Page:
Syphilis is a serious infection usually passed from one person to another by sexual contact. If it is not treated, syphilis in adults can lead to permanent brain, nerve, and tissue damage.
If you are pregnant and have syphilis, you can pass the infection to your baby before or during birth. The infection can seriously harm the baby.
The infection is caused by bacteria called Treponema pallidum. The bacteria get into the body through an opening, such as the vagina, mouth, or rectum. They can also enter through a cut or break in the skin or through blood transfusions.
If syphilis happens during pregnancy and it is not treated, the baby has a very high chance of getting infected with the disease. The infection can reach the baby through the placenta.
Symptoms may start 10 days to 3 months after you are infected. Possible symptoms include:
After the first stages of the disease, there is often a latent period, when the infection is silent. During the latent period you don’t have any symptoms even though you have not been treated for the disease. This latent period may last for just a few years or for many years.
In more advanced stages, the disease can cause tumors on the skin and bones. It can also affect your brain, blood vessels, heart, and other organs. It can lead to severe heart disease, brain damage, paralysis, and death.
Some babies infected with syphilis are born early (prematurely). Many infected babies have no symptoms at birth and symptoms start weeks or months later. Problems in newborns with syphilis may include:
Severe infections of the baby before birth can cause a stillbirth.
All women have a blood test for syphilis at their first prenatal visit. If your screening test suggests you might have syphilis, you will have another, more specific blood test to confirm the diagnosis.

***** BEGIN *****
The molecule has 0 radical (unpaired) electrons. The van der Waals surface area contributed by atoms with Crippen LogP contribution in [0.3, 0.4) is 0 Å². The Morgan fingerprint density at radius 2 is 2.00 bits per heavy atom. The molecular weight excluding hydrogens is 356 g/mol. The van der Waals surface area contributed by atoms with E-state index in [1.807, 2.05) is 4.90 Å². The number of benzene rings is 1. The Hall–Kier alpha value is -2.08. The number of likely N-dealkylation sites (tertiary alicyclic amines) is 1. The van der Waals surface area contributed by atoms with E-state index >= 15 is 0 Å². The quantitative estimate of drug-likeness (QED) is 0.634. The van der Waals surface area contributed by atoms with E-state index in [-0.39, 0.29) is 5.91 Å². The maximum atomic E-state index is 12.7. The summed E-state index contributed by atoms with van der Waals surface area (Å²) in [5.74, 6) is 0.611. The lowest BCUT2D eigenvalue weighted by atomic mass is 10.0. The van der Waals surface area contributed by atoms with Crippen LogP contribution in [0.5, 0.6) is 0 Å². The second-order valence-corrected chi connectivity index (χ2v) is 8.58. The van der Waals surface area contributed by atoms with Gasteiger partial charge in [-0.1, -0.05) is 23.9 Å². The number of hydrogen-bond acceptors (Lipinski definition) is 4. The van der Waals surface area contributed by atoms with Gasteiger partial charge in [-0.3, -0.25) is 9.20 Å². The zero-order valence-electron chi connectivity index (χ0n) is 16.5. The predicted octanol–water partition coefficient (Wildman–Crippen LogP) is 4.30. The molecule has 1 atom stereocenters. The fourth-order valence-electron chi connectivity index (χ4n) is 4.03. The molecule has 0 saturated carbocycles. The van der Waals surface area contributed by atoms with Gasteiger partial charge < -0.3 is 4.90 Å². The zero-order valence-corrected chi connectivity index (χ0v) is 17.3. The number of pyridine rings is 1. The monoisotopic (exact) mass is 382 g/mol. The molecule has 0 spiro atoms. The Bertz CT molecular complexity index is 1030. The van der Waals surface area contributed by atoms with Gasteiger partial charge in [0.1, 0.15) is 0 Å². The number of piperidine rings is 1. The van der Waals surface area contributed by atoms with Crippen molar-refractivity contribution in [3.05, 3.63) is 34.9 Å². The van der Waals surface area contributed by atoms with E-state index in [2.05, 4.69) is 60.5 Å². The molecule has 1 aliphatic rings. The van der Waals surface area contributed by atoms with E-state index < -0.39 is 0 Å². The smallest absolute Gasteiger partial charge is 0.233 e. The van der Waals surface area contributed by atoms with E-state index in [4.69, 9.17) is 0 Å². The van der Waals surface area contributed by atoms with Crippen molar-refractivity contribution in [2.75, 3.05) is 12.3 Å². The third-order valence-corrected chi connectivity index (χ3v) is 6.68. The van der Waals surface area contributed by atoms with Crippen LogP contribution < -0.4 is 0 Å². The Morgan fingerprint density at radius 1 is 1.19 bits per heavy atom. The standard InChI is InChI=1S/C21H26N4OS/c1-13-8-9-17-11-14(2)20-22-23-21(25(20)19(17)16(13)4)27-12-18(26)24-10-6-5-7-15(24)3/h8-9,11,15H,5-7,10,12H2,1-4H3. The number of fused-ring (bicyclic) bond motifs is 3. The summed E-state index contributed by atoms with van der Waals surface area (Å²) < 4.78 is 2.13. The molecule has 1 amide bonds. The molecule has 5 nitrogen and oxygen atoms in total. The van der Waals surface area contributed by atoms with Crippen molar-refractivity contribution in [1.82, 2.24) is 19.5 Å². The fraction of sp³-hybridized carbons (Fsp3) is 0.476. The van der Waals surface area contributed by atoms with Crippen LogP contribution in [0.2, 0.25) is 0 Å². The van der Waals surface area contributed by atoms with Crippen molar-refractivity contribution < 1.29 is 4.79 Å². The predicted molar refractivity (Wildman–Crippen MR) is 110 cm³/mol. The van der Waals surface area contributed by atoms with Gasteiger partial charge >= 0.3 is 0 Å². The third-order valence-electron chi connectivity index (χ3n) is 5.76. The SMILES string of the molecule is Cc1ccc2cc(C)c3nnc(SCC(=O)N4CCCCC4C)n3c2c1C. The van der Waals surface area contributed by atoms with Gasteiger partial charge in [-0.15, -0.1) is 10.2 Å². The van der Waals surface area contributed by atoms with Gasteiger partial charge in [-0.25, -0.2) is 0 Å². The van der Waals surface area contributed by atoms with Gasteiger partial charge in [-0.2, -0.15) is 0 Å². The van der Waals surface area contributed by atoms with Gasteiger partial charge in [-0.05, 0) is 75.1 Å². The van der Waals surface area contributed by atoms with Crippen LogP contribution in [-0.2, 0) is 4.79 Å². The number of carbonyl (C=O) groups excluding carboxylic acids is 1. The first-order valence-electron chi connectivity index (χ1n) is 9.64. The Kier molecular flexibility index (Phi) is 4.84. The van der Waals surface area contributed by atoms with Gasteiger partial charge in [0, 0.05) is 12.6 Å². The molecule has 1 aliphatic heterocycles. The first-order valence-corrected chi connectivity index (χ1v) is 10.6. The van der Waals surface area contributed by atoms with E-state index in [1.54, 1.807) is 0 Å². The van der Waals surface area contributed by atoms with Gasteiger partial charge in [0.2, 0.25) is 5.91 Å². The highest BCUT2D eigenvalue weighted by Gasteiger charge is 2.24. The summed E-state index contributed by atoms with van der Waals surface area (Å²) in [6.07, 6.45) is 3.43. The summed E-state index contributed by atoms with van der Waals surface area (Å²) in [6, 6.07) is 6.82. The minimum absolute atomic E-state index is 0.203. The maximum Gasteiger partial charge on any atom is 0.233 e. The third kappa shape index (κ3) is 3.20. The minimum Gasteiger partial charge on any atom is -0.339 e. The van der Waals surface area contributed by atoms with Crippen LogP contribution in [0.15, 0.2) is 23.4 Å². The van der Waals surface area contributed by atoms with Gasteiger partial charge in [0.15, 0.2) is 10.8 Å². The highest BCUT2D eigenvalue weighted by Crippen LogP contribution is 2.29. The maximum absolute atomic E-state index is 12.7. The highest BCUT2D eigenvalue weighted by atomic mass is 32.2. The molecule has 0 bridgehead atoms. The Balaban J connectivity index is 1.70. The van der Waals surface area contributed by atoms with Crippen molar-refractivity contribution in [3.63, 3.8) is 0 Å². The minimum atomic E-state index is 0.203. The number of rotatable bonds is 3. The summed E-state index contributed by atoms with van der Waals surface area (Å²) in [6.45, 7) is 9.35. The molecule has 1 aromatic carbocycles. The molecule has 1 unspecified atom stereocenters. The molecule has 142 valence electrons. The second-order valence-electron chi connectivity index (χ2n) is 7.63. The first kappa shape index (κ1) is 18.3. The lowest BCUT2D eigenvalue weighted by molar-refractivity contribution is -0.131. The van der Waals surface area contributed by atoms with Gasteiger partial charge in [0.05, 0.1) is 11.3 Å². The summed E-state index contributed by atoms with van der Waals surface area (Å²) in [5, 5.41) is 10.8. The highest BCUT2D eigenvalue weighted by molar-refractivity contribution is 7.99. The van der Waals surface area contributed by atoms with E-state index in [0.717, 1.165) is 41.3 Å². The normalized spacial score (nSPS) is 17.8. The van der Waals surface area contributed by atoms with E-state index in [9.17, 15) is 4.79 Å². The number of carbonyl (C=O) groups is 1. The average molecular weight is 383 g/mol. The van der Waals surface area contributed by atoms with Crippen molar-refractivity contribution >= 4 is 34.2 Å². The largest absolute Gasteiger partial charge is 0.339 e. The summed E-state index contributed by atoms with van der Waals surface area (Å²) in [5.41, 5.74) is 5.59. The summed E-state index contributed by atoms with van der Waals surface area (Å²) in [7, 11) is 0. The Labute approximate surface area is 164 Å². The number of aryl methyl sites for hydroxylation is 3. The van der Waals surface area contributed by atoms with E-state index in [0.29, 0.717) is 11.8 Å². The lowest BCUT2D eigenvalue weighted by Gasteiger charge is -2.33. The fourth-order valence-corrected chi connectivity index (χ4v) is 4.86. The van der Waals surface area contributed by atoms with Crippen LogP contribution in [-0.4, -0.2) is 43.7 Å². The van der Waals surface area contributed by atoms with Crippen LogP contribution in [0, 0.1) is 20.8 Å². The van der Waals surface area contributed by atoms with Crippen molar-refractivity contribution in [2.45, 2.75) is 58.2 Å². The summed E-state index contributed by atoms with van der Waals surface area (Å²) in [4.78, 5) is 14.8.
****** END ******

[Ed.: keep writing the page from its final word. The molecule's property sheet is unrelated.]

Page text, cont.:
If your healthcare provider thinks you may be infected, he or she will look for sores on your skin and in your vagina, cervix, and rectum. Scrapings from sores may be examined under a microscope to look for bacteria. In very special cases, you may have a spinal tap to see if the infection has spread to your spine and brain.
If you are diagnosed with syphilis, your newborn baby will be examined and have blood tests and possibly X-rays.
Penicillin is the best treatment for syphilis in pregnancy. If you are allergic to penicillin, your healthcare provider may ask you to have a special procedure to stop your allergy so you can then take penicillin.
Treatment for syphilis before the 16th to 18th weeks of pregnancy usually keeps babies from getting syphilis. Treatment later than this in your pregnancy may lessen your baby's infection, but your baby may still be born with some problems caused by syphilis.
A baby born with syphilis will be treated with penicillin.
Cases of syphilis are required by law to be reported to the local health department. You must tell the proper authorities about all the people with whom you have had sexual contact.
Even if you have been treated for syphilis, you can get syphilis again if you are exposed again.
If you are treated soon after you got infected, the baby may have no problems at all and you will probably be cured. The antibiotics used to treat syphilis are very effective if treatment plans are followed closely. However, if you do not get early treatment or you are infected during the second half of your pregnancy, the baby may develop severe problems. Some babies infected during pregnancy do not survive because of the complications of infection.
Expect to have monthly blood tests after your treatment to be sure the treatment is effective.
Follow your healthcare provider's instructions and take all of your medicine as prescribed. Be sure to tell your provider if you are allergic to penicillin or other medicines.
If you have syphilis, you can help prevent spread of the infection if you:
You can lower your risk of getting syphilis from someone else if you: